Hacking Flaw Found In Medtronic Defibrillators

The U.S. Department Homeland Security has issued an alert warning of two types of computer-hacking vulnerabilities in 16 different models of implantable defibrillators made by Medtronic PLC (NYSE: MDT). According to reports, two different teams of security researchers discovered the vulnerabilities and reported them to Medtronic, which then reported it to authorities. Homeland security oversees security in critical U.S. infrastructure, which includes medical devices.

The advisory describes two specific vulnerabilities in the Medtronic defibrillators. One is a vulnerability that could allow an attacker with short-range access to an implanted defibrillator to alter its programming by changing the settings or modifying the data. The other vulnerability would allow an attacker to read sensitive data, including past health data, streaming out of the device.

Medtronic said it is working on a fix for both issues, most likely through a future software patch. As many as 750,000 Medtronic heart devices are estimated to be affected. The devices have been sold around the world and some are still on the market today. The vulnerabilities do not affect Medtronic pacemakers.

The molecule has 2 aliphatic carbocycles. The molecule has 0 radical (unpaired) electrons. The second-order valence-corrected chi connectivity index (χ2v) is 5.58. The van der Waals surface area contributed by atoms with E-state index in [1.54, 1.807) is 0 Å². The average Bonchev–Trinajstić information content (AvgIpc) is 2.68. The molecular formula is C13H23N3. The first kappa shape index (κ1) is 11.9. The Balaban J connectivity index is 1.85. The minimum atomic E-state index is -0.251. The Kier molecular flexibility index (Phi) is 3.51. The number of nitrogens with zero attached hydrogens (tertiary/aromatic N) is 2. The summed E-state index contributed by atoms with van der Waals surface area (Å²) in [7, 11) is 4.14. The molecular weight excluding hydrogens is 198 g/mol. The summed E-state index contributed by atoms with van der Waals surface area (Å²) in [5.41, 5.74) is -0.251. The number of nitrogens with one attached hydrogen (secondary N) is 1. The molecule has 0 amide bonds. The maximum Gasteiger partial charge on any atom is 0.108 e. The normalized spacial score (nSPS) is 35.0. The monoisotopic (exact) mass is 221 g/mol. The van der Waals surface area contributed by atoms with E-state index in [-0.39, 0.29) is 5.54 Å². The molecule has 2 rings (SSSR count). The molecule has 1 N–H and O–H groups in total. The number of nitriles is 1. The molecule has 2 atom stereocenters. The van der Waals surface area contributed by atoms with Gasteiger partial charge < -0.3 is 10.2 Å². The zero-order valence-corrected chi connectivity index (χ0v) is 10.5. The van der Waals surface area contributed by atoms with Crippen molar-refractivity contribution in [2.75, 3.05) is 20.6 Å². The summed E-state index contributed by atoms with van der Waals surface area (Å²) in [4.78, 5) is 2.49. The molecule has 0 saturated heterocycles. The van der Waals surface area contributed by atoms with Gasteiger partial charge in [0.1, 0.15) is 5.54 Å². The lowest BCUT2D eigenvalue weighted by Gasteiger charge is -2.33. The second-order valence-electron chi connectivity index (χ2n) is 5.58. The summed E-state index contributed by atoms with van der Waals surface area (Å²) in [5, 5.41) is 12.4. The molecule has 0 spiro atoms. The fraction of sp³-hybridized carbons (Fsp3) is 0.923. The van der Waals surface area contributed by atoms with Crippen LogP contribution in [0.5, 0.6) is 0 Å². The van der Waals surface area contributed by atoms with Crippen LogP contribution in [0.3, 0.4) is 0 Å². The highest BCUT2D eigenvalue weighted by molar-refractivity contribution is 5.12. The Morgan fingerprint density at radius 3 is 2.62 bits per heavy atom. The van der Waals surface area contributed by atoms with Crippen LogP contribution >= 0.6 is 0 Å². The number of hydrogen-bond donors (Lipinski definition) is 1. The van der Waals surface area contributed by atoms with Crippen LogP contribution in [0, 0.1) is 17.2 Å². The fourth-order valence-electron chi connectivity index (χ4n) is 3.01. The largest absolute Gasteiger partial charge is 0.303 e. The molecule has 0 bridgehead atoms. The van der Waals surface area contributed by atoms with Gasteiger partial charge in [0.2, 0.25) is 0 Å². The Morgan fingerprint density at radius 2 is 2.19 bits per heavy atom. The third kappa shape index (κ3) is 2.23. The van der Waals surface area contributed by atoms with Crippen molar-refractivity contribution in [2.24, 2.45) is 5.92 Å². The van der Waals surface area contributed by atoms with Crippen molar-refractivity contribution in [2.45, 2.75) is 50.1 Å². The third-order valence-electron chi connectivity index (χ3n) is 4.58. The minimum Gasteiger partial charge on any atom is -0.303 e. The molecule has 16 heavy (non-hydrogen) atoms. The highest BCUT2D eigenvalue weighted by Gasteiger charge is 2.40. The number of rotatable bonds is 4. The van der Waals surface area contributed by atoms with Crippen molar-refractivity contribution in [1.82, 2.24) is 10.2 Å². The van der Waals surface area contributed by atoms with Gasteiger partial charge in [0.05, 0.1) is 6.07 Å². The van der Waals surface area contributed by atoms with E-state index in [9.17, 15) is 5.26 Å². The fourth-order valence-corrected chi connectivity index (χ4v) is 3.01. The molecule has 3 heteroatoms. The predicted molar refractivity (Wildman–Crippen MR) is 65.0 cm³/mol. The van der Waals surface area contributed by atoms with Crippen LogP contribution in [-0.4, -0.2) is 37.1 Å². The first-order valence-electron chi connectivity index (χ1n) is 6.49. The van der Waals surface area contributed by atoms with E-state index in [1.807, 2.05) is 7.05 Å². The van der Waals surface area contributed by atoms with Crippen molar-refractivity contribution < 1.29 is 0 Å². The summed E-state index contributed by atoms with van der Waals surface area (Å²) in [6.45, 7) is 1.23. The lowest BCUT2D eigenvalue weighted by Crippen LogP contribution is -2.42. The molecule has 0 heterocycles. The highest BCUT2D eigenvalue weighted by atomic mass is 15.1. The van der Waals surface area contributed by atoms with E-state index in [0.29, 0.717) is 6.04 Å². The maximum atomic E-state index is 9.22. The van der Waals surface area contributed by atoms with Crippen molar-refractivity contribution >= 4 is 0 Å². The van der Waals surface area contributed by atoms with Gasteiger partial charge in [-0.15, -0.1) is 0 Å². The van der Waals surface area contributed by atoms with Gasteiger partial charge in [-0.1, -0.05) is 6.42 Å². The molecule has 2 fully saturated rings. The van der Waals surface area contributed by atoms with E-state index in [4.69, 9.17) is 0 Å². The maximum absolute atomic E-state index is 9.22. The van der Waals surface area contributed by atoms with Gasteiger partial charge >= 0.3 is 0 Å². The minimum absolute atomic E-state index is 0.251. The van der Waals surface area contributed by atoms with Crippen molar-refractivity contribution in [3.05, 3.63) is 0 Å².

Medtronic says the risk of physical harm to defibrillator patients appears to be low. In an interview, Dr. Robert Kowal, chief medical officer for Medtronic’s cardiac rhythm and heart failure products, said, “No. 1, this would be very hard to exploit to create harm. No. 2, we know of no evidence that anyone’s ever done this. And 3, we are working closely with FDA as this whole cyber issue evolves to make sure we are not only handling this problem but we’re working on future devices to optimize security versus functionality.”

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